Have You Seen My Duckling? by Nancy Tafuri is a wonderful book with minimal text but a call to action for the readers. On every page the mama duck asks other animals in the pond if they have seen her missing duckling and with close inspection of each illustration readers can find that little one just beyond her mama’s gaze. Kids love to feel like they know something that others don’t and this simple book taps into that while giving adults a chance to talk about all sorts of animals an even opening a dialog about wondering off and getting lost.
Don’t Let the Pigeon Drive the Bus!by Mo Willems might not need much of a review as I don’t know many parents who haven’t laughed along with their kids reading this book. But if you have never read this book let me tell you about it and why so many of us think it’s hilarious. The book opens with a bus driver asking readers to do him a favor and not let the pigeon drive the bus, easy right? Well just like my 5 year old son who is practicing for the negotiator of the year award this pigeon is relentless. When I asked my son what his favorite part of the book was he giggled loudly while telling me that he loves the tantrum the pigeon has. Kids love seeing characters in books display the behavior that they want to do but only let slip through the cracks every now and then. I love when great underlying connections to kids come in such a goofy package. Love this book.
So now that you have heard why all these books are contemporary classics let me tell you how you can get a chance to win them from Scholastic Book Club. All you need to do is answer this question in the comment section below What was your favorite book as a child?Official Rules This sweepstakes is open to American residents 18 years or older. To be eligible for the sweepstakes you must leave a comment on this post answering the question “What was your favorite book as a child?”1 winning commenter will be drawn at random, using Random.org, after the sweepstakes closes on Sunday May 6th at 8:00pm PST. The winners will receive the six books listed , valued at approximately $35. After the winner is notified he or she has 48 hours to respond with their mailing address for Scholastic to ship their books to,or another winner will be chosen at random. No purchase necessary.The number of eligible entries received determines the odds of winning. Any information gathered through the sweepstakes including email and postal addresses will not be used in anyway other than contacting winners and shipment of winnings. VOID WHERE PROHIBITED BY LAW.
A lot of parents are a little afraid of math , possibly because they struggled with it themselves as kids, or they have heard it’s being taught differently now or just because they don’t like it. Math is a sensitive topic in my own background having been tutored from 5th grade on my confidence in it has never been high. What changed all that for me was teaching it using manipulatives, games and books. Picture books are great tools to teach math concepts even well into the elementary grades and feel very accessible to parents who may shy away from other math activities. You can find some of my favorite books about math and a chance to enter to WIN the two fantastic Sir Cumference books from Scholastic Book Clubs, see details below!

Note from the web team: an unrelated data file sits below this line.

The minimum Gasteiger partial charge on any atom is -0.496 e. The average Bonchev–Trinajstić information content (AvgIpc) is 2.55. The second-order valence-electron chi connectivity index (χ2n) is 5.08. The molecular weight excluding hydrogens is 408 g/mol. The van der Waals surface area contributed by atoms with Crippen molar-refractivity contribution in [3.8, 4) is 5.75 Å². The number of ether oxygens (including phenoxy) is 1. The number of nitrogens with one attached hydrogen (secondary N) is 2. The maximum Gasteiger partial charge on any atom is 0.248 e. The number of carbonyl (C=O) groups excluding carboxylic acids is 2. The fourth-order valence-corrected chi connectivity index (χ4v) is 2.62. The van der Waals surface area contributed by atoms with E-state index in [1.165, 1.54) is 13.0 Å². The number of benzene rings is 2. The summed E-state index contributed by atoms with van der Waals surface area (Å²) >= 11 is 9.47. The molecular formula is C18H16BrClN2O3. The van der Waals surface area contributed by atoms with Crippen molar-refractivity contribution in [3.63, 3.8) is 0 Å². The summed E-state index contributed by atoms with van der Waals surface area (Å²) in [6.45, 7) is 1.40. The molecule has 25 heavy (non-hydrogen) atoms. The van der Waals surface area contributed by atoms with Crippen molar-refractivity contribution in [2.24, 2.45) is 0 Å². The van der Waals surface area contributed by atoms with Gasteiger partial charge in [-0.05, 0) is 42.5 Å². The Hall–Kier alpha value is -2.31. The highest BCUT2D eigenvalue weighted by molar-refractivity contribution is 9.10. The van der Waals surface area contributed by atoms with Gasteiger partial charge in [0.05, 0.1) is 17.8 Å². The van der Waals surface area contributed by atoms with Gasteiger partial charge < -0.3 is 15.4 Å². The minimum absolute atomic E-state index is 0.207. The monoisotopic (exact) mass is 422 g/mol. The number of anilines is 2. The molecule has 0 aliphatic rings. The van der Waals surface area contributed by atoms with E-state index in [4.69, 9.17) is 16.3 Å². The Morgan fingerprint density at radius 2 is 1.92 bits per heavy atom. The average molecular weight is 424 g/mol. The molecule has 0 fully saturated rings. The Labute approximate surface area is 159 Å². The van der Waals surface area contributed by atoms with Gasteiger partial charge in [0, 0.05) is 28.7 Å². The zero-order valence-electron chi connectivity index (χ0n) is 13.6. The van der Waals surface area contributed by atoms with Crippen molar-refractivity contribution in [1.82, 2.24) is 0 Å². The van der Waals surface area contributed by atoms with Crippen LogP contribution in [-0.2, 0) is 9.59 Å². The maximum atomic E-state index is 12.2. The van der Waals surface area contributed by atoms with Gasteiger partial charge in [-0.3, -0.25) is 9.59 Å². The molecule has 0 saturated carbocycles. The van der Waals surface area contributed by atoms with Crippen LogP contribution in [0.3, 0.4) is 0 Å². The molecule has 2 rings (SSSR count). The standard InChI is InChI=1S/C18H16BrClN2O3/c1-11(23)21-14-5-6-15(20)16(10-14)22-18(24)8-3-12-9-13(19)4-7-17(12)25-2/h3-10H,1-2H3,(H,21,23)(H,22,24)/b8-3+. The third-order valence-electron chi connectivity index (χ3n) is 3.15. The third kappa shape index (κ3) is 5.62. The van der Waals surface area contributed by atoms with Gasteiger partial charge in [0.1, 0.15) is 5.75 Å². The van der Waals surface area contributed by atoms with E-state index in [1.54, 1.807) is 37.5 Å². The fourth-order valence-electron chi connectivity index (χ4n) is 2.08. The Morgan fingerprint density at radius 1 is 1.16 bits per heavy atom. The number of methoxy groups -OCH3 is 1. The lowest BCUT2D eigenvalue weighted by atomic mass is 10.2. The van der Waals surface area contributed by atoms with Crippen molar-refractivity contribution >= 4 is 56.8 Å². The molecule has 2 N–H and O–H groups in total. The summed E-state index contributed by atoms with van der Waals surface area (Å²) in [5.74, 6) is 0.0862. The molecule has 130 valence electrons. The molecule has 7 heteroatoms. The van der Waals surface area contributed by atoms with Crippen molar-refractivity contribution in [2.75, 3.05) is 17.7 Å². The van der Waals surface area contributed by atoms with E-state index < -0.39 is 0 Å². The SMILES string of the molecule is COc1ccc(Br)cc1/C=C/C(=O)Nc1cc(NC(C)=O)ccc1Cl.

You Can, Toucan, Math: Word Problem-Solving Fun by David Adler is a graphically amazing book and the concepts are awesome too. This book focuses on word problem solving but the author has others ( one about fractions that is actually a great cheat sheet for out of practice parents too) and many others. I chose to review this one because it’s closer to the level of math more of my readers will be at now or soon. While the book offers up word problems the illustrations are built in manipulatives and help children along naturally. While many of the problems answer keys use multiplication or division many can be broken down more easily and younger kids can simply count the illustrations. I like that this book will have a long shelf life in any home. Also the illustrations by Edward Miller can not be any more amazing. Great book for math interested preschoolers but more specifically school age kids.
Quack and Count by Keith Baker is even better than Big Fat Hen. This book is awesome for multi-age groups because although the text is simple there are two levels of math on each page. Simple duck counting as well as addition to arrive at the same number. I squealed when I read this to my son and daughter , immediately realizing how perfect a book this was for us! Your kids will love the illustrations too.
Eggs and Legs: Counting by Twos by Michael Dahl is a cute book with silly illustrations and a fun concept to teach counting by twos. The book counts from 0-20 by 2s but each page has multiple depictions of each number including dots to count and the number in the text. This was super useful to show my son as we counted by 2s that we weren’t skipping the numbers, just grouping them to count faster. Fun and useful book.
On the Launch Pad: A Counting Book About Rockets by Michael Dahl was a great find, my son loved counting down from 12-1 with the bright illustrations , simple text and hidden numbers on each page. Something that seems simple but was really awesome was that each page had the number written as a word, shown as a digit and as dots to count. You can take the time to count each dot, read the word or simply recognize the digit!